3.2: The Addition Rules of Probability
- Page ID
- 25652
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\(\newcommand{\avec}{\mathbf a}\) \(\newcommand{\bvec}{\mathbf b}\) \(\newcommand{\cvec}{\mathbf c}\) \(\newcommand{\dvec}{\mathbf d}\) \(\newcommand{\dtil}{\widetilde{\mathbf d}}\) \(\newcommand{\evec}{\mathbf e}\) \(\newcommand{\fvec}{\mathbf f}\) \(\newcommand{\nvec}{\mathbf n}\) \(\newcommand{\pvec}{\mathbf p}\) \(\newcommand{\qvec}{\mathbf q}\) \(\newcommand{\svec}{\mathbf s}\) \(\newcommand{\tvec}{\mathbf t}\) \(\newcommand{\uvec}{\mathbf u}\) \(\newcommand{\vvec}{\mathbf v}\) \(\newcommand{\wvec}{\mathbf w}\) \(\newcommand{\xvec}{\mathbf x}\) \(\newcommand{\yvec}{\mathbf y}\) \(\newcommand{\zvec}{\mathbf z}\) \(\newcommand{\rvec}{\mathbf r}\) \(\newcommand{\mvec}{\mathbf m}\) \(\newcommand{\zerovec}{\mathbf 0}\) \(\newcommand{\onevec}{\mathbf 1}\) \(\newcommand{\real}{\mathbb R}\) \(\newcommand{\twovec}[2]{\left[\begin{array}{r}#1 \\ #2 \end{array}\right]}\) \(\newcommand{\ctwovec}[2]{\left[\begin{array}{c}#1 \\ #2 \end{array}\right]}\) \(\newcommand{\threevec}[3]{\left[\begin{array}{r}#1 \\ #2 \\ #3 \end{array}\right]}\) \(\newcommand{\cthreevec}[3]{\left[\begin{array}{c}#1 \\ #2 \\ #3 \end{array}\right]}\) \(\newcommand{\fourvec}[4]{\left[\begin{array}{r}#1 \\ #2 \\ #3 \\ #4 \end{array}\right]}\) \(\newcommand{\cfourvec}[4]{\left[\begin{array}{c}#1 \\ #2 \\ #3 \\ #4 \end{array}\right]}\) \(\newcommand{\fivevec}[5]{\left[\begin{array}{r}#1 \\ #2 \\ #3 \\ #4 \\ #5 \\ \end{array}\right]}\) \(\newcommand{\cfivevec}[5]{\left[\begin{array}{c}#1 \\ #2 \\ #3 \\ #4 \\ #5 \\ \end{array}\right]}\) \(\newcommand{\mattwo}[4]{\left[\begin{array}{rr}#1 \amp #2 \\ #3 \amp #4 \\ \end{array}\right]}\) \(\newcommand{\laspan}[1]{\text{Span}\{#1\}}\) \(\newcommand{\bcal}{\cal B}\) \(\newcommand{\ccal}{\cal C}\) \(\newcommand{\scal}{\cal S}\) \(\newcommand{\wcal}{\cal W}\) \(\newcommand{\ecal}{\cal E}\) \(\newcommand{\coords}[2]{\left\{#1\right\}_{#2}}\) \(\newcommand{\gray}[1]{\color{gray}{#1}}\) \(\newcommand{\lgray}[1]{\color{lightgray}{#1}}\) \(\newcommand{\rank}{\operatorname{rank}}\) \(\newcommand{\row}{\text{Row}}\) \(\newcommand{\col}{\text{Col}}\) \(\renewcommand{\row}{\text{Row}}\) \(\newcommand{\nul}{\text{Nul}}\) \(\newcommand{\var}{\text{Var}}\) \(\newcommand{\corr}{\text{corr}}\) \(\newcommand{\len}[1]{\left|#1\right|}\) \(\newcommand{\bbar}{\overline{\bvec}}\) \(\newcommand{\bhat}{\widehat{\bvec}}\) \(\newcommand{\bperp}{\bvec^\perp}\) \(\newcommand{\xhat}{\widehat{\xvec}}\) \(\newcommand{\vhat}{\widehat{\vvec}}\) \(\newcommand{\uhat}{\widehat{\uvec}}\) \(\newcommand{\what}{\widehat{\wvec}}\) \(\newcommand{\Sighat}{\widehat{\Sigma}}\) \(\newcommand{\lt}{<}\) \(\newcommand{\gt}{>}\) \(\newcommand{\amp}{&}\) \(\definecolor{fillinmathshade}{gray}{0.9}\)Your favorite professional basketball team either won or lost their last game. Winning and losing are mutually exclusive events.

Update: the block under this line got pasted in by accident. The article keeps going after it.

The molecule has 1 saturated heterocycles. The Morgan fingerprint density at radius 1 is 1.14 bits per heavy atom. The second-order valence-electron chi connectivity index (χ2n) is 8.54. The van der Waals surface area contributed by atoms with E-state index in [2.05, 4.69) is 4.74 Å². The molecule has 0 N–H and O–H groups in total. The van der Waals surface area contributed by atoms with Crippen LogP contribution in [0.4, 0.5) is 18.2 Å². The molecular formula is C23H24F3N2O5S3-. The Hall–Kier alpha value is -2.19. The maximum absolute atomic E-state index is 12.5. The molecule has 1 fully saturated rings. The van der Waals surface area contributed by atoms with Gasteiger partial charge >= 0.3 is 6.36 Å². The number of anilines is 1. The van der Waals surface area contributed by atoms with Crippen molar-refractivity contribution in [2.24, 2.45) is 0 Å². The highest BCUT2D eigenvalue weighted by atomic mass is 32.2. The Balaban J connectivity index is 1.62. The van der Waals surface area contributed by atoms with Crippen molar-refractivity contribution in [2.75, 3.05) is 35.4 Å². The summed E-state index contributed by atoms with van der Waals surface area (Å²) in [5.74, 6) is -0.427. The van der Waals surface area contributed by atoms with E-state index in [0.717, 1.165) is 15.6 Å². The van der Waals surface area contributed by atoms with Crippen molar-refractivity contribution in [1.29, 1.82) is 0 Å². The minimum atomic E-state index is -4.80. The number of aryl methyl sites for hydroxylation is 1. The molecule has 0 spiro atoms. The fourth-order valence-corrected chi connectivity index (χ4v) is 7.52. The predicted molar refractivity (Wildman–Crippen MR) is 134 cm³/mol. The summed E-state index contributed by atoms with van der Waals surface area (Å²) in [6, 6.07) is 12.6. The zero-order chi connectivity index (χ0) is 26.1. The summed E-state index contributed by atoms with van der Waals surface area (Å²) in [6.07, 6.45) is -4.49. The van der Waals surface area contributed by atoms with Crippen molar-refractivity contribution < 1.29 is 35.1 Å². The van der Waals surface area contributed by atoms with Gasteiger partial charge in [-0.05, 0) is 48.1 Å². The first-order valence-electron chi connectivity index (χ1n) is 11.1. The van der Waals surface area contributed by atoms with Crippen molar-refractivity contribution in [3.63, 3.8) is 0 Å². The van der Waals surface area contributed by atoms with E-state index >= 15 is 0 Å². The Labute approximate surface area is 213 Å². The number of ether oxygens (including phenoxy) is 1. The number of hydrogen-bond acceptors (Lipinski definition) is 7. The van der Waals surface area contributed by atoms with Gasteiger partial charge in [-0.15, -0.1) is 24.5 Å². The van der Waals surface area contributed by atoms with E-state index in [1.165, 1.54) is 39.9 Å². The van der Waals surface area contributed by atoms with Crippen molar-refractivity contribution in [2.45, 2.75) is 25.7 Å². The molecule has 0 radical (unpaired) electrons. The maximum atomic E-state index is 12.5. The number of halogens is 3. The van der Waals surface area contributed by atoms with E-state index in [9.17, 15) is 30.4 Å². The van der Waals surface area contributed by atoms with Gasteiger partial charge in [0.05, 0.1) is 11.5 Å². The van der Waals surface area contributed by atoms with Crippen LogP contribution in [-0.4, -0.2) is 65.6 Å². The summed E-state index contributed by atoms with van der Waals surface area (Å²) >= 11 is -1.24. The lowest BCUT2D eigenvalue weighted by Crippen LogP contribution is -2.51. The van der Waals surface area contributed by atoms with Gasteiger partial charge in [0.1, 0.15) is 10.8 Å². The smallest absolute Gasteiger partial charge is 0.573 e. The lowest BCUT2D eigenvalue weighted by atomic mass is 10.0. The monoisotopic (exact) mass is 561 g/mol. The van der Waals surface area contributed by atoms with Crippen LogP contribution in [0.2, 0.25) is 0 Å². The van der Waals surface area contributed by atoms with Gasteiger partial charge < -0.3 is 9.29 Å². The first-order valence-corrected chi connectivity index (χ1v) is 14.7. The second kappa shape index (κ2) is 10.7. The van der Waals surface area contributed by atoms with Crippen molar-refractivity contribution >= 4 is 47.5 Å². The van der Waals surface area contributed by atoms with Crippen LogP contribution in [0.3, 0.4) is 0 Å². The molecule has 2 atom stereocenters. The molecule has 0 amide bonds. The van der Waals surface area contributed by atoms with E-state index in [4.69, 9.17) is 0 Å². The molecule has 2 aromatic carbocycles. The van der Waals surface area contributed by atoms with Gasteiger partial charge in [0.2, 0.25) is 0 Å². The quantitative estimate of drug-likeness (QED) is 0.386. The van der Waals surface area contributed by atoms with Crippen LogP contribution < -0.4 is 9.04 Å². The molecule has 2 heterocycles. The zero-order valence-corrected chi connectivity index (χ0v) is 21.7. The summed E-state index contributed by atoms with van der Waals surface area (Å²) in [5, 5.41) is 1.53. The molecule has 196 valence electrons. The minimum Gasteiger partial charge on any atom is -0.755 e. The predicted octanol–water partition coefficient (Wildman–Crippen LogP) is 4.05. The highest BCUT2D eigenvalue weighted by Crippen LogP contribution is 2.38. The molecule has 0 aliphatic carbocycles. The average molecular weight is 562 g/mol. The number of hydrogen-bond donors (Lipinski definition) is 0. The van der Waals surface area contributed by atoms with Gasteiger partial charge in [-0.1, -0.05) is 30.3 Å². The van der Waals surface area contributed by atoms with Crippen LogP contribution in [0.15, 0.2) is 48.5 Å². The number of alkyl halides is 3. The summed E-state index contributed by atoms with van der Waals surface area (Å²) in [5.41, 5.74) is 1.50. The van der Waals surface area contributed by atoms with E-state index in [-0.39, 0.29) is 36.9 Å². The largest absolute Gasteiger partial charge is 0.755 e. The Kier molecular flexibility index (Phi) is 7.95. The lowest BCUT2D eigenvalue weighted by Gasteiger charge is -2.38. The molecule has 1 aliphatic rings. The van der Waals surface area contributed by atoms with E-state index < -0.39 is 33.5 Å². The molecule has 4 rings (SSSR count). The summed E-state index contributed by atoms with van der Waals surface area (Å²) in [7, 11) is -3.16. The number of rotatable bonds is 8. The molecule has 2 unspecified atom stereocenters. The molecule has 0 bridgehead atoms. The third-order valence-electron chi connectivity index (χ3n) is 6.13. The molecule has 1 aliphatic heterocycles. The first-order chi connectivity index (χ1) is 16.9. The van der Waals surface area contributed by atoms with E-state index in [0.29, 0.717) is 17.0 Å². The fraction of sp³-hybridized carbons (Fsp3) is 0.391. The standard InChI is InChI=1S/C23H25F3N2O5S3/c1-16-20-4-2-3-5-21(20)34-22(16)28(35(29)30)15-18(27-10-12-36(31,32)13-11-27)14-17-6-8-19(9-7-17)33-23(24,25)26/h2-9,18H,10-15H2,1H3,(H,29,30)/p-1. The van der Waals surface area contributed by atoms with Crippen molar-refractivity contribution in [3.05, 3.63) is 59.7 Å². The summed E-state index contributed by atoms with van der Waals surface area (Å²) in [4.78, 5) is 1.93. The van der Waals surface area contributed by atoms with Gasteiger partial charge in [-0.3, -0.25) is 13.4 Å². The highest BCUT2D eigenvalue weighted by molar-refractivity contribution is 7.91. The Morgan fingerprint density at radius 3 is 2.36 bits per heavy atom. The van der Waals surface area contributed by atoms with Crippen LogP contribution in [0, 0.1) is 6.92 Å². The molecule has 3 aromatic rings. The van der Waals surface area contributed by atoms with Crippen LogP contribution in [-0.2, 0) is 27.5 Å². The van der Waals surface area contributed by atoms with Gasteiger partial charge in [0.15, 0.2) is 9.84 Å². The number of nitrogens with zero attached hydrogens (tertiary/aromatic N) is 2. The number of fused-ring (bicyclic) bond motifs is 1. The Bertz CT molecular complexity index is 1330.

\(\text{A}\) and \(\text{B}\) are mutually exclusive events (or disjoint events) if they cannot occur at the same time. This means that \(\text{A}\) and \(\text{B}\) do not share any outcomes and \(P(\text{A AND B}) = 0\).
For example, suppose the sample space
\[S = \{1, 2, 3, 4, 5, 6, 7, 8, 9, 10\}. \nonumber\]
Let \(\text{X} = \{1, 2, 3, 4, 5\}, \text{Y} = \{4, 5, 6, 7, 8\}\), and \(\text{Z} = \{7, 9\}\). Events X and Y both have 4 and 5. Thus, \(\text{X AND Y} = \{4, 5\}\).
Because there are two shared outcomes from the sample space \(S\), the probability of X AND Y is \[P(\text{X AND Y}) = \dfrac{2}{10} \nonumber\] .
Since \(P(\text{X AND Y})\) is not equal to zero, \(\text{X}\) and \(\text{Y}\) are not mutually exclusive.
However, events \(\text{X}\) and \(\text{Z}\) have no outcomes (numbers) in common. So, \(P(\text{X AND Z}) = \frac{0}{10}=0\). Therefore, \(\text{X}\) and \(\text{Y}\) are mutually exclusive.
The probability of two mutually exclusive events \(A\) OR \(B\) (two events that share no outcomes) is
\(P(A \text{ OR } B ) = P(A) + P(B) \)
The probability of two non-mutually exclusive events \(A\) OR \(B\) (two events that share outcomes) is
\(P(A \text{ OR } B ) = P(A) + P(B) - P(A \text{ AND } B) \)
Using the example from above, where the sample space \(S = \{1, 2, 3, 4, 5, 6, 7, 8, 9, 10\}\) and events \(\text{X} = \{1, 2, 3, 4, 5\}, \text{Y} = \{4, 5, 6, 7, 8\}\), and \(\text{Z} = \{7, 9\}\).
Since events \(\text{X}\) and \(\text{Z}\) are mutually exclusive then the probability of \(X\) OR \(Z\)
\[ P(X \text{ OR } Z)=P(X) + P(Z) = \frac{5}{10} + \frac{2}{10} = \frac{7}{10}.\]
Since events \(\text{X}\) and \(\text{Y}\) are not mutually exclusive then the probability of \(X\) OR \(Y\)
\[ P(X \text{ OR } Y)=P(X) + P(Y) - P(X \text{ AND } Y) = \frac{5}{10} + \frac{5}{10} - \frac{2}{10} = \frac{8}{10}.\]
Below we will see our first contingency table, which is a table with categories in both the horizontal and vertical direction. As you see below, the contingency table describes cell phone users versus speeding violations.
Suppose a study of speeding violations and drivers who use cell phones produced the following fictional data:
Speeding violation in the last year | No speeding violation in the last year | Total | |
---|---|---|---|
Cell phone user | 25 | 280 | 305 |
Not a cell phone user | 45 | 405 | 450 |
Total | 70 | 685 | 755 |